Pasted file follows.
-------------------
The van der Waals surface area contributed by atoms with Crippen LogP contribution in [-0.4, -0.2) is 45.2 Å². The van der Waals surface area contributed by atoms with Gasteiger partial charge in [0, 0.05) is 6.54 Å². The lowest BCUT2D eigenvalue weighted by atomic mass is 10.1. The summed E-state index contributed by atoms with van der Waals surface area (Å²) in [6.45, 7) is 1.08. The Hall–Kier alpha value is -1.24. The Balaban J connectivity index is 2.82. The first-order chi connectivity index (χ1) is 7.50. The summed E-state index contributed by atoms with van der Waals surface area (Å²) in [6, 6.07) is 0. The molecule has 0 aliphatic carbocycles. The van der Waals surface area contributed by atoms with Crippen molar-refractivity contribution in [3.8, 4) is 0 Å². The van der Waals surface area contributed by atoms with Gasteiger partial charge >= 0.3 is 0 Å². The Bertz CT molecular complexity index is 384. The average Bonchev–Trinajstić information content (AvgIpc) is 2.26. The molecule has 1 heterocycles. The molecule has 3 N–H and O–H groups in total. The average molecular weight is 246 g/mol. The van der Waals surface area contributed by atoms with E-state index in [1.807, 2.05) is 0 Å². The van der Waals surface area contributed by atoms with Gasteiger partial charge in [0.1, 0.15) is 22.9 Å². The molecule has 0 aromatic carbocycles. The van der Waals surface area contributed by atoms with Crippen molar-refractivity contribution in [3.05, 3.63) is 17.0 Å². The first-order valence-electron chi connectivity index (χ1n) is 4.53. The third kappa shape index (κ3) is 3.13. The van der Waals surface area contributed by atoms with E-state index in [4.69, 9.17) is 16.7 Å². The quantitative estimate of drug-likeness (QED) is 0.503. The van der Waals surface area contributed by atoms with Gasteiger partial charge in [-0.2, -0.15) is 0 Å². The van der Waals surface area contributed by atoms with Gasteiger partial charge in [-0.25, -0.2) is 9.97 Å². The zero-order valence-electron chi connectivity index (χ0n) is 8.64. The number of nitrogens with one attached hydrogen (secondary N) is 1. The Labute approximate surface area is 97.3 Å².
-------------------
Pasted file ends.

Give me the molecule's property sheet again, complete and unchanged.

The van der Waals surface area contributed by atoms with Crippen LogP contribution in [-0.4, -0.2) is 45.2 Å². The van der Waals surface area contributed by atoms with Gasteiger partial charge in [0, 0.05) is 6.54 Å². The lowest BCUT2D eigenvalue weighted by atomic mass is 10.1. The summed E-state index contributed by atoms with van der Waals surface area (Å²) in [6.45, 7) is 1.08. The Hall–Kier alpha value is -1.24. The Balaban J connectivity index is 2.82. The first-order chi connectivity index (χ1) is 7.50. The summed E-state index contributed by atoms with van der Waals surface area (Å²) in [6, 6.07) is 0. The molecule has 0 aliphatic carbocycles. The van der Waals surface area contributed by atoms with Crippen molar-refractivity contribution in [3.8, 4) is 0 Å². The van der Waals surface area contributed by atoms with Gasteiger partial charge >= 0.3 is 0 Å². The Bertz CT molecular complexity index is 384. The average Bonchev–Trinajstić information content (AvgIpc) is 2.26. The molecule has 1 heterocycles. The molecule has 3 N–H and O–H groups in total. The average molecular weight is 246 g/mol. The van der Waals surface area contributed by atoms with E-state index in [1.807, 2.05) is 0 Å². The van der Waals surface area contributed by atoms with Gasteiger partial charge in [0.1, 0.15) is 22.9 Å². The molecule has 0 aromatic carbocycles. The van der Waals surface area contributed by atoms with Crippen molar-refractivity contribution in [3.05, 3.63) is 17.0 Å². The first-order valence-electron chi connectivity index (χ1n) is 4.53. The third kappa shape index (κ3) is 3.13. The van der Waals surface area contributed by atoms with E-state index in [4.69, 9.17) is 16.7 Å². The quantitative estimate of drug-likeness (QED) is 0.503. The van der Waals surface area contributed by atoms with Gasteiger partial charge in [-0.2, -0.15) is 0 Å². The van der Waals surface area contributed by atoms with Gasteiger partial charge in [-0.25, -0.2) is 9.97 Å². The zero-order valence-electron chi connectivity index (χ0n) is 8.64. The number of nitrogens with one attached hydrogen (secondary N) is 1. The Labute approximate surface area is 97.3 Å².